Conference: Mourning and Melancholia
This talk focuses on Lars von Trier’s 2011 film, Melancholia, decribed as ‘a beautiful film about the end of the world’ and interlocking personal and global tragedy. Drawing directly on my personal emotional response to the film, and referring to a profound incapacity to talk about it for many years after my initial encounter with it, I will turn to object relations psychoanalysis to think about what such experience has to say about our lived emotional relationship to cinema and its role in shaping and articulating psychological states. The talk touches on debates about the cinematic gaze and the role of film as a psychological argument and considers whether film might be seen as offering a form of therapeutic encounter for viewers.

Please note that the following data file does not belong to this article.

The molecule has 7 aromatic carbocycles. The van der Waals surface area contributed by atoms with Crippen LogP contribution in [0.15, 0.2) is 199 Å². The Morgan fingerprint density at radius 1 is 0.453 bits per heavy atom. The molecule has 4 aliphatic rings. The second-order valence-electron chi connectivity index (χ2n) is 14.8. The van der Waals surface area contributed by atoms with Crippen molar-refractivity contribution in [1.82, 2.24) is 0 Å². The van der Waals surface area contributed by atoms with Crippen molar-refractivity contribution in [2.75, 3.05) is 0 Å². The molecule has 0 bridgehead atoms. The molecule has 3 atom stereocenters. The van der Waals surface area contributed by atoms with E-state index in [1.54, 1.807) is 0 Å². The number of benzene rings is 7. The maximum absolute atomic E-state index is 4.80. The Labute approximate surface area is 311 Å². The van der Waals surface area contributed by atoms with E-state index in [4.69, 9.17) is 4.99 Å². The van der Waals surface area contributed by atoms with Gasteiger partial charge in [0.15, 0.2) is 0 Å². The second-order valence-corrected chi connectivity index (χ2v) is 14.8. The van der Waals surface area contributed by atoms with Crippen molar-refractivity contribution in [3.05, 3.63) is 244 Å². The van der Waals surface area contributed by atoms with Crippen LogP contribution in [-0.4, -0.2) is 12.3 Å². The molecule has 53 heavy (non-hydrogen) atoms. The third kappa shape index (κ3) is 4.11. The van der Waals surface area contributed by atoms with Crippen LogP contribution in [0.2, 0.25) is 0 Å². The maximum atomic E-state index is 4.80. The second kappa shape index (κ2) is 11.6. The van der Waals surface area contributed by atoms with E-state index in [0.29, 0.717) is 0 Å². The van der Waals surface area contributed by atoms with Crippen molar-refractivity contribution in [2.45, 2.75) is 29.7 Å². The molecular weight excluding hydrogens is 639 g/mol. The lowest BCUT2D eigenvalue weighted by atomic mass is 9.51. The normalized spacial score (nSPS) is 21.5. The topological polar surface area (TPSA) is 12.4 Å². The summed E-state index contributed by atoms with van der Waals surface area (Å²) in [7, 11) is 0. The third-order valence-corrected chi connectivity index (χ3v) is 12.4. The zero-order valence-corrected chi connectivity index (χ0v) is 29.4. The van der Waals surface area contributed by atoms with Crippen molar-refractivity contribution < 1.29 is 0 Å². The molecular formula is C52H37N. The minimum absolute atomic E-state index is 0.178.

Caroline Bainbridge is Professor of Culture and Psychoanalysis at the University of Roehampton. She is author of The Cinema of Lars von Trier (2007) and A Feminine Cinematics (2008), and co-editor of several volumes on psychoanalysis and culture, including Television and Psychoanalysis (2013) and Media and the Inner World (2014), and special editions of journals including Psychoanalysis, Culture and Society, and Free Associations. The latter collections arise from the AHRC-funded Media and the Inner World research network, which Caroline co-directs. She is Film Editor of The International Journal of Psychoanalysis, and series co-editor of the ‘Psychoanalysis and Popular Culture’ list for Karnac Books. She writes enthusiastically on matters of gender, psychoanalysis, and feminism, and is an advocate of a return to psychoanalytic ideas in her home discipline of Media and Cultural Studies.
It is Free